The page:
1) Cindy – Cindy and I met when we were 11, and spent most of the year awkwardly flirting with each other. Then I screwed my courage to the sticking place and asked her out to the Fifth Grade Dance. We lost touch until a few months ago, when she read about OMG online and got in touch with me via the magic of Facebook. I see now that Cindy is happily partnered to a woman with two beautiful children. Were Cindy and I drawn to each other because of our queerness? Who knows?
2) Debbie and I dated for like three weeks or something when I was in seventh grade, but drifted over the summer and pretended it had never happened when we returned to school the following autumn. She was one of the few other people who was in both band and choir, so we obviously had lots in common (she an alto and clarinetest, I was a baritone and bassoonist). We didn’t really last, but I remember thinking her brother Frank was hella cute.
3) Gail – This is really where it got serious. Gail and I had known each other since 1st grade at McKnight, before my family moved a few blocks and I got rezoned to Drew. Then we became friends again in high school, where all the schools fed back into each other.
Gail was in the Lutheran Choir, as was I (don’t ask how an Israeli/Armenian ended up in the Lutheran Choir). We started dating my freshman year of high school and I thought we were very happy, until her best friend Sarah Barnes told me that Gail wanted to break up with me but didn’t know how. I did it for her, on the back of a school bus, on the way down to Culpepper, VA on a band/choir exchange (band and choir are figuring much more prominently than I would’ve guessed in this list).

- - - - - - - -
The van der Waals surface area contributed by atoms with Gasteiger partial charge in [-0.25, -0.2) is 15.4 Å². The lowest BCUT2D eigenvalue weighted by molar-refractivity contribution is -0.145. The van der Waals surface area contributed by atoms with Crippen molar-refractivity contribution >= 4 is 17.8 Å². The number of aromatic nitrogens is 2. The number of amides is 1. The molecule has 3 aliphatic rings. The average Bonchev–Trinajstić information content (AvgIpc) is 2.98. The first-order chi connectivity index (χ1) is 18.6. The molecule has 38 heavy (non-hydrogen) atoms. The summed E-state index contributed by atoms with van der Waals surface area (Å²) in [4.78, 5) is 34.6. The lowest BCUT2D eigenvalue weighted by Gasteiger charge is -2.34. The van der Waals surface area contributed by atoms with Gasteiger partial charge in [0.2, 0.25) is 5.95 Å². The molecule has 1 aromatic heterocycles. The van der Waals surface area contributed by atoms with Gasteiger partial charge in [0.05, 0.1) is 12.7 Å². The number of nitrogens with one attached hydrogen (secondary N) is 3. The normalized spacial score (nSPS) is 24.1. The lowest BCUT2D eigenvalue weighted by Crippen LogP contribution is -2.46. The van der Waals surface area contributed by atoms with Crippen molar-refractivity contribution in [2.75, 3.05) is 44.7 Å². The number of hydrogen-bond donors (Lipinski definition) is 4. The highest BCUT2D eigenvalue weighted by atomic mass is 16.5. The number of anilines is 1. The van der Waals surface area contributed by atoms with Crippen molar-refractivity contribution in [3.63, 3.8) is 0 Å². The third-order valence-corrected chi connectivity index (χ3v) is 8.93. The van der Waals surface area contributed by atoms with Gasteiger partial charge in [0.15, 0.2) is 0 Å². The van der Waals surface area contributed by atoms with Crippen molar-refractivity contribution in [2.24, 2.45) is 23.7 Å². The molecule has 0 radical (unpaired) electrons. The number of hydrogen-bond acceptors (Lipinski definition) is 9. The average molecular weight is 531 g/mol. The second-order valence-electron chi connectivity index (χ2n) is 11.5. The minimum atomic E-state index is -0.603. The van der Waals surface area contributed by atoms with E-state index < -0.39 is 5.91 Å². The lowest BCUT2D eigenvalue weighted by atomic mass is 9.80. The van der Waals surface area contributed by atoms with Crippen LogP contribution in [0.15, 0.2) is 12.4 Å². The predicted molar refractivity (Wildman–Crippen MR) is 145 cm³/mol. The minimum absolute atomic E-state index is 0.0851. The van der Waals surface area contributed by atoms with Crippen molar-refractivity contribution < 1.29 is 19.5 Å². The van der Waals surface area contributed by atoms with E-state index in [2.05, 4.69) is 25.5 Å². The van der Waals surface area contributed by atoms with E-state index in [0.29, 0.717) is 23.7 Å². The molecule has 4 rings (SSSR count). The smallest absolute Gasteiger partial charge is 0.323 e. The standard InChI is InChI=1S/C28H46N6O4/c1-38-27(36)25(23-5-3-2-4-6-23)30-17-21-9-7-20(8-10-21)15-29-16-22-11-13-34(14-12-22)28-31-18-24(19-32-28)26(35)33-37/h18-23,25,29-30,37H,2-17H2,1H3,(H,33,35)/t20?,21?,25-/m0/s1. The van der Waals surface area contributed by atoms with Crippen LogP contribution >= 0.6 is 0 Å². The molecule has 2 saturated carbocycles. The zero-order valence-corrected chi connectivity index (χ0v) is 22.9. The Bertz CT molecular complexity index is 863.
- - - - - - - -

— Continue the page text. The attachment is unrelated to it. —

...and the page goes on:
Ironically, I met an oboist on that exchange (the double reeds are always sat next to each other) whom I would briefly date when he and I re-met in NYC a decade later.
Gail, like Cindy, got in touch with me recently when she read about OMG. She works in the same building in Central Jerse as my sister and my mom. Gail sang like an angel, and I’m incapable of thinking about her without hearing her dulcimer sounds.
4) Kim – Kim and I met after my sophomore (her freshman) year of high school, at McCarter’s Summer Shakespeare Camp. We continued dating for years. I remember the first year or two happily, and the rest as…well…how shall I put it?
Kim remains one of the smartest, most talented and most beautiful women I’ve ever known. I always felt like we were soul mates, and after we finally finally finally broke up, I kept on waiting for the time we’d become friends again. As is incredibly clear from her rejection of my facebook request, she is clearly not eagerly anticipating that time. We still have a few friends in common from our Shakespeare days, and occasionally I can fb-stalk her via them to she what she’s up to, but I can’t help but feel a sliver of sadness because I think if I had already been out when I met Kim, she and I would be great friends today.
Or maybe not. Maybe Kim’s narrative is radically different than mine, and I’m just this annoying guy she met who detoured her romantically for a few years. Who knows?
5) It’s hard for me not to get sentimental when writing about Linsay, my last girlfriend. We met in college. She was a director, also. She was a Drama/English double major, also. She was a year ahead of me. We became good friends. She graduated. We started dating. The best parts of my senior year I remember spending in her railroad apartment on 6th between B and C. Linsay grew up outside of the city, knew it well, and introduced me to it, much the way Ethan does to Alek in OMG. My 21st bday fell in the six months we dated, and she took me to Lutèce.
We broke up. It wasn’t pretty.
We tried to be friends again. It didn’t work.
We didn’t talk. It wasn’t pretty.
Then we tried one more time.
This time, it really came together.
Linsay and I have seen each other through everything. Her daughter Julia, the most gorgeous creature on the earth, is my goddaughter. Last weekend, my husband and I went to Brooklyn to celebrate Linsay’s birthday in Prospect Park, where I realized I liked her friends almost as much as mine.
Linsay’s best friend from college, Joy Peskin, is the editor of OMG and the reason it happened. Linsay is one of the best board game players and cooks I know. Sometimes you wonder who in your life is going to be there forever. Sometime around ten years ago, I stopped wondering with Lins.